- Positive Reinforcement, structure, and consistency goes a long way with children affected by ADHD. Children who struggle with ADHD often get messages from caretakers or teachers that they are “bad” and cannot follow the directions in the same way that other children can who do not have ADHD. Children internalize these messages, and it makes it even harder for them to succeed and do well in social situations. It is important that parents, caretakers, and teachers reinforce positive behaviors. Praise the child when he or she does something well, or is able to find a new way to get things done even while managing their ADHD. Structure is also very important for children with ADHD, which sounds kind of backwards for children who have a hard time following directions and maintaining their attention. However, when children know the expectations and the consequences for not following through with those expectations, it is easier for them to follow directions. The same idea goes for consistency. Children need to know the expectations and outcomes whenever it is possible for parents or teachers to communicate that information to them. When the rules change and bend for every situation, it makes it difficult for children with ADHD to continue following directions.
- Play with your child! Many times ADHD seems out of control in children when they have been sitting in class most of the day, or they have been cooped up with no outlet for their extra energy. It is helpful for children to have time set aside for just play. Parents can engage in a special play time with their child to allow the child to use up some of that energy, and connect with them. This is a good time to continue giving your child positive feedback and really engaged with their playful side. Play is also good for adults, so really it is a win win for everyone!
- It is not their fault, and it is not your fault. It is important for parents and teachers to remind themselves that sometimes a child with ADHD has little control over their actions or reactions. As mentioned in Braaten (2017), “kids can’t overcome symptoms of ADHD by “trying to concentrate harder” or by willing themselves to “pay attention.” Brain imaging studies have shown that people with ADHD have structurally different brains than people without ADHD.” This can be hard to remember when it seems that the child is being defiant or rambunctious on purpose. There are many times when children with ADHD have little control over their behaviors. Parents also need to be reminded that it is not their fault that their child has ADHD, and it is not a result of bad parenting. ADHD is brain based and is not a result of parenting actions, or anything the parent could have done differently.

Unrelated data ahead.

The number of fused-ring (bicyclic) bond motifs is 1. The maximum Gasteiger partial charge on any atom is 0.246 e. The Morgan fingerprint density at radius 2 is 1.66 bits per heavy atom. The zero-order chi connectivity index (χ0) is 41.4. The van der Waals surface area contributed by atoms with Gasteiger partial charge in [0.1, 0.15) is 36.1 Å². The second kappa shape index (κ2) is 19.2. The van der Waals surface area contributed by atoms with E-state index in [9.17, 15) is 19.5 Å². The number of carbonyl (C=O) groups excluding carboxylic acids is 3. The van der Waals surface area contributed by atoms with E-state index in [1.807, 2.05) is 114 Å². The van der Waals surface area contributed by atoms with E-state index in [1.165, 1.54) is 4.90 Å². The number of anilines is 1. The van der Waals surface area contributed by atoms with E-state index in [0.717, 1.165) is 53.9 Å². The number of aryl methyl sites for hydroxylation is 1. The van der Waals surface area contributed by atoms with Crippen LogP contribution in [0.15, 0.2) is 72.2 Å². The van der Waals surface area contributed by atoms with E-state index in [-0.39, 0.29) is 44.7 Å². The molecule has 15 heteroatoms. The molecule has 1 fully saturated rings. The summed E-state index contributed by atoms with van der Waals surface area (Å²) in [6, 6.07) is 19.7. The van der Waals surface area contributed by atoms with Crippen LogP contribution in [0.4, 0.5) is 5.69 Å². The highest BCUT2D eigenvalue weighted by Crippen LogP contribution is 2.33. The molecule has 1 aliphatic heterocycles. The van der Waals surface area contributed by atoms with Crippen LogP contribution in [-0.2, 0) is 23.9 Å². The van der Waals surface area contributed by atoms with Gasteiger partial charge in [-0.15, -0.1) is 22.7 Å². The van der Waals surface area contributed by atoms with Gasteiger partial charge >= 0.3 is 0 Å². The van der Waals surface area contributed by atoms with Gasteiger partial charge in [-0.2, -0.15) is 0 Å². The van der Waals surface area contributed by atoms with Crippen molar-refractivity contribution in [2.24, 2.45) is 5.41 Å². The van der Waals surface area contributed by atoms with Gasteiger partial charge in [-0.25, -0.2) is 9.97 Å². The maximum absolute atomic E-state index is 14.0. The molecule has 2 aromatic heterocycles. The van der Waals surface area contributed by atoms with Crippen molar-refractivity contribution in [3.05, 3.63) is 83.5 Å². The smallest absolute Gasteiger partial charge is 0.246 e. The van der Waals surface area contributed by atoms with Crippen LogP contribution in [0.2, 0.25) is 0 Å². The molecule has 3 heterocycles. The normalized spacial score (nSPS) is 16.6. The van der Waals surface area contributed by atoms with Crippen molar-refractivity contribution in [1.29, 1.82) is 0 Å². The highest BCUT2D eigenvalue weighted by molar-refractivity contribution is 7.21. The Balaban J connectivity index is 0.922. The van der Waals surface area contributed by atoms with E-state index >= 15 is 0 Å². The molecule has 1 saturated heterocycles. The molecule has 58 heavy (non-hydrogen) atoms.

ADHD affects so many children, so it is important that we learn about the effects and the actions we can take to help these kids. To learn more about October’s ADHD Awareness month, head over to https://www.adhdawarenessmonth.org/. If your child is struggling with ADHD and you are interested in therapy services at our center, please feel free to give us a call at 703-380-9045 or email us at firstname.lastname@example.org. We have many trained therapists ready and willing to work with children and their families struggling with ADHD!
Braaten, Ellen. (2017). 5 things parents and teachers need to know about ADHD. Harvard Health Blog. Retreived from: https://www.health.harvard.edu/blog/5-things-parents-and-teachers-need-to-know-about-adhd-2017102712643
Written by: Kasey Reichard, Marriage and Family Therapy Intern specializes in working with children, adolescents, parents, adults and families and play therapy. Kasey is working towards completing her Masters of Science in Marriage and Family Therapy at Virginia Tech University. She is also a graduate from Florida Atlantic University with a B.A. in Psychology and a minor in Sociology. She is currently under the Supervision of Sheri Mitschelen, LCSW, RPT-S